July 15, 2011
The Draper Era
Hopedale in July
1938 Hurricane in Milford 1955 Flood in Mendon Also, a few pictures have been added to the page
on the 1955 flood in Spindleville.
1978 soccer team - Hopedale House of Pizza
Friends of Adin Ballou Celebration of Peace and Freedom – July 31. Click here for details.
House, preferably with bowlers there, from years ago, for their upcoming reunion. If you can help, reply to
Rededication of a Revolutionary Soldier's Grave on August 20th in Conway.
The Hopedale Band Concert featuring "Drama"scheduled for Wednesday, July 13, has been postponed to
Thursday, July 14.
Here’s another Gordon Hopper article on Hopedale. It’s a brief account of the Draper era in town, from the
days of Ebenezer and George, up to the last days of the general and the governor in the early twentieth
The Draper Era
By Gordon E. Hopper
After the town of Hopedale was separated from Milford in 1886, many efforts were concentrated in
supplying cotton manufacturing firms throughout the world. Ebenezer and George Draper had been in
partnership until 1868, at which time Ebenezer retired from the local firm. General William F. Draper, who
had achieved fame in the Civil War, took his place and the firm name was changed to George Draper and
George Draper died in 1887 (as did his brother, Ebenezer), and after his death the firm included General
Draper and his brothers, George A. and Eben S. Draper. This firm was the selling company for several
other enterprises which later were incorporated under the Draper head.
Near the end of the nineteenth century, the Draper Company started to expand its business by leaps and
bounds with the Northrop automatic loom gaining favor in the textile trade. By 1899, 1500 workers were
employed by the firm and 20 dwellings were being built to accommodate the increasing labor roster. The
number of foundry buildings were being increased and another addition was made to the setting up plant.
At that time, the payroll was in excess of $30,000 each week.
In 1900, preparations were made for further foundry expansion and for the erection of several dwellings on
Prospect Heights. During the same year a new machine shop was constructed and in 1901, the company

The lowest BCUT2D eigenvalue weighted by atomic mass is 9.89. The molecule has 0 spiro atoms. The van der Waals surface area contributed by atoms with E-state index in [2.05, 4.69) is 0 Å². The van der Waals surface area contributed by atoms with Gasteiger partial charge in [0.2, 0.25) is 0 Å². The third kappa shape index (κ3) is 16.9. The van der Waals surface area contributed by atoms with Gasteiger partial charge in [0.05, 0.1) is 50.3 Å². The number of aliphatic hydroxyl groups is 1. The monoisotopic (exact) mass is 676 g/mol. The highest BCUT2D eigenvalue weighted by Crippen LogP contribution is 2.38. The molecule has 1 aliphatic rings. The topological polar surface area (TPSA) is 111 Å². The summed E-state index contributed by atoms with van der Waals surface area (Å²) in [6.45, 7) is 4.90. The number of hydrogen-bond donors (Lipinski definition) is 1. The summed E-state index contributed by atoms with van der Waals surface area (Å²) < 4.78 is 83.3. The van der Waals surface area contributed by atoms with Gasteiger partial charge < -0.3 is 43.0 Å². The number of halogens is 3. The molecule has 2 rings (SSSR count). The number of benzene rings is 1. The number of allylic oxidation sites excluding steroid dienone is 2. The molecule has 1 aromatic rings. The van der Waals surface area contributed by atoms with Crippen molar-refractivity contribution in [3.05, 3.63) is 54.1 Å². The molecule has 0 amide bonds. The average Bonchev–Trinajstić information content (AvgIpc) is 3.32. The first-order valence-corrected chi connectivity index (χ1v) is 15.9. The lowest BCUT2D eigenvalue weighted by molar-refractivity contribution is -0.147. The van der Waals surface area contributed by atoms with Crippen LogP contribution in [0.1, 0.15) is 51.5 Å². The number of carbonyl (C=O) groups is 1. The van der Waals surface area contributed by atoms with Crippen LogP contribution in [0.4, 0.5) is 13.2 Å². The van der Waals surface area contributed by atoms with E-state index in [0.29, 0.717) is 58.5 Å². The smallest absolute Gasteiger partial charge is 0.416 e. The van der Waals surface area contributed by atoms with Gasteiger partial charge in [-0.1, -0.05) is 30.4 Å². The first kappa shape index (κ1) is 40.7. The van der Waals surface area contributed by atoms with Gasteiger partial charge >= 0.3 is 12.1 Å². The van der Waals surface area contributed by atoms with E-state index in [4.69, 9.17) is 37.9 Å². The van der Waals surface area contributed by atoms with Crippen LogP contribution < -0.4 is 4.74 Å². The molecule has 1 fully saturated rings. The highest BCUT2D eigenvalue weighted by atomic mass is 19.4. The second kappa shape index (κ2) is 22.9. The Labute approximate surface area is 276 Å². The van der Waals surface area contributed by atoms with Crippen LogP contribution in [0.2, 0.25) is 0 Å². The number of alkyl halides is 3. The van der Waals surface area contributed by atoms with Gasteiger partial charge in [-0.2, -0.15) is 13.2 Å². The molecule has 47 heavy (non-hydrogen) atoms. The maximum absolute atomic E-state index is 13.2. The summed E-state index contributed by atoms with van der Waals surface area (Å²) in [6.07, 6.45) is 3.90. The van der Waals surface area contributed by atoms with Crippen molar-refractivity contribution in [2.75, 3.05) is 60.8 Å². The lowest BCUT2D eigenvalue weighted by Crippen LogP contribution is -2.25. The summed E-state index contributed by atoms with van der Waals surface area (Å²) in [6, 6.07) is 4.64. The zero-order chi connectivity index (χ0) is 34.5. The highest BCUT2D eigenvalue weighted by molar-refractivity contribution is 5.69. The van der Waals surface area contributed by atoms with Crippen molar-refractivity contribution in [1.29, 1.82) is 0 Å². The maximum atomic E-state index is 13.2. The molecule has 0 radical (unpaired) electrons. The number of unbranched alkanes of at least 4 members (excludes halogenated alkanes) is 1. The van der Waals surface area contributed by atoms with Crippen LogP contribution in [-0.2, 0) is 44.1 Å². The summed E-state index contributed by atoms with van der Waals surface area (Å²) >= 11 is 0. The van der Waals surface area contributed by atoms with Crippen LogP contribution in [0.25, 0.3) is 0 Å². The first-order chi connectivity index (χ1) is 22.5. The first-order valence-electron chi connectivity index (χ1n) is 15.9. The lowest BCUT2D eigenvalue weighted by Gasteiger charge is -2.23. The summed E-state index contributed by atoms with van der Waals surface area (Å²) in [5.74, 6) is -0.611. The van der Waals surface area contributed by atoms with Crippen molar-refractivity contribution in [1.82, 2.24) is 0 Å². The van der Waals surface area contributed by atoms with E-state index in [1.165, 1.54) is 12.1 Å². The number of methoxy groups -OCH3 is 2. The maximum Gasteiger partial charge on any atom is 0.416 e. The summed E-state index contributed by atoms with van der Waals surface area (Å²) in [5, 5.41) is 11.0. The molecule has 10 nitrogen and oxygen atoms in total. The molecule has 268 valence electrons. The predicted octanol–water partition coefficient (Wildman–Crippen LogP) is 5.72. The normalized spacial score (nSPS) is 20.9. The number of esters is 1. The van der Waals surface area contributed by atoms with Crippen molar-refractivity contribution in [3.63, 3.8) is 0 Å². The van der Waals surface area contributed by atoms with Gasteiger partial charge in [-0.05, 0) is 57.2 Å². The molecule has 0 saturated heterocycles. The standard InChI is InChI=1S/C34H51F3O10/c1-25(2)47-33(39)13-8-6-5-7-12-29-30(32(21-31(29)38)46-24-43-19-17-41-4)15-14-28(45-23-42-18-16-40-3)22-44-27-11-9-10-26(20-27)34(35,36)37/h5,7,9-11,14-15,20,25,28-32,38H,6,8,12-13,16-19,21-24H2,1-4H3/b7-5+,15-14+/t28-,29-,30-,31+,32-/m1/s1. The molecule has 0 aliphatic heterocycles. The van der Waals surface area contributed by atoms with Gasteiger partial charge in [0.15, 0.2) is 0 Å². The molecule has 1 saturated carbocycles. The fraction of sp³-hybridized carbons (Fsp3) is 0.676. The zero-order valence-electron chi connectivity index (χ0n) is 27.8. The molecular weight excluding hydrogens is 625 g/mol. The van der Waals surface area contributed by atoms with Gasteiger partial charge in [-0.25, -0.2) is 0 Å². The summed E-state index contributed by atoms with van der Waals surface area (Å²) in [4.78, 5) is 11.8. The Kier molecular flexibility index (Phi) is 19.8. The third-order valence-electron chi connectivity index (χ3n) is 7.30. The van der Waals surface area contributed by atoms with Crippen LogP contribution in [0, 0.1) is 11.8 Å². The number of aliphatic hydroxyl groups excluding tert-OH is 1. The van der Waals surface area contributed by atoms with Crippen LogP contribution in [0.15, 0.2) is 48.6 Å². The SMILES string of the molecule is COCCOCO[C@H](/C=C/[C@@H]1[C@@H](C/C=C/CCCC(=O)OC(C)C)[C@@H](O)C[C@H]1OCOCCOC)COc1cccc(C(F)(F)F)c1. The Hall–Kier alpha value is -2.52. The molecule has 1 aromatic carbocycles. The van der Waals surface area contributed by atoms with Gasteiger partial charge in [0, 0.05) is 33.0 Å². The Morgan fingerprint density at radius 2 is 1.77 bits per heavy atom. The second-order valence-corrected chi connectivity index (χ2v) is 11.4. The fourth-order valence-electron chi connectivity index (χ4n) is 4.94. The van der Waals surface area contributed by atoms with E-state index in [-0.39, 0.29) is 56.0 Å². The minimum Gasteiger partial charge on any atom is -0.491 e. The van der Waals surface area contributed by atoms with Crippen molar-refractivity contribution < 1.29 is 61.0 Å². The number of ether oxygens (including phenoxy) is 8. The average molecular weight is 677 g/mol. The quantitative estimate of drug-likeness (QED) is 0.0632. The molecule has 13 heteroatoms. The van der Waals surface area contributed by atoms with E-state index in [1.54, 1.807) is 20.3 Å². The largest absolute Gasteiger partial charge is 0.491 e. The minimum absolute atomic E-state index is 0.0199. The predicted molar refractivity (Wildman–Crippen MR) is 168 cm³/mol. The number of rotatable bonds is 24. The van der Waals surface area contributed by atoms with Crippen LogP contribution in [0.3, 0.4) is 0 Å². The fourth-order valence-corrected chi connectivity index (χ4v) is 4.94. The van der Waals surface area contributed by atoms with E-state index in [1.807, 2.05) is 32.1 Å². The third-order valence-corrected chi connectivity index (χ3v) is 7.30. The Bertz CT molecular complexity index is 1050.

earned $1,500,000 – its most successful year up to that time. The boom continued through 1902, when a
night shift was initiated, and a factory was contemplated in England. The Northrop loom, which was
invented by James H. Northrop, continued to gain favor and in 1905, the mills at Fall River adopted its use.
General Draper resigned from the corporation in 1907 and 19 more houses were built in Hopedale that
year. Two years later, a $42,000 addition was built to the shop a little north of the hose house. Two more
additions were built in 1912.
In 1916, the Draper Company became the Draper Corporation with a capitalization of $17,500,000 and
divided into 175,000 shares of common stock.
On many occasions, Governor Eben S. Draper delivered the commencement address at Milford High
School graduations. Governor and Mrs. Draper made the Milford Hospital possible by their gift of $50,000 in
1902. In 1910, the governor and Mrs. Draper gave $20,000 for an addition to the hospital and in 1914, the
sons and daughter of the couple offered to erect a nurses’ home as a memorial for their parents. B.H.
Bristow Draper, Eben S. Draper and Mrs. Dorothy Gannett were the donors of the nurses’ home.
Although General William F. Draper was the active leader in the fight for the separation of Hopedale from
Milford, his widow following his death, remembered the ties that had bound him to Milford by dedicating an
impressive monument located in the heart of Milford. In 1910, Mrs. Draper purchased what is now General
Draper Park from the Congregational Church for $10,000 and presented it to the town together with the
statue which had been created by Daniel Chester French.
On September 25, 1912, the statue was unveiled with more than 15,000 people present at the ceremony.
Congressman Samuel McCall delivered an address, the Sixth Regiment and numerous bands and special
guests attended and a special Pullman car on the Boston & Albany Railroad brought a delegation from
General William Draper was the eldest son on George Draper. He died on January 26, 1909 after serving
in he Civil War and as ambassador to Italy.
Eben Draper became lieutenant-governor of Massachusetts in 1905 and then governor in 1908. He was re-
elected in 1909 and he died suddenly in Greenville, South Carolina in 1914.
Research material used to generate this feature story was furnished by Robin Philbin of Milford. Milford
Daily News, August 3, 1991.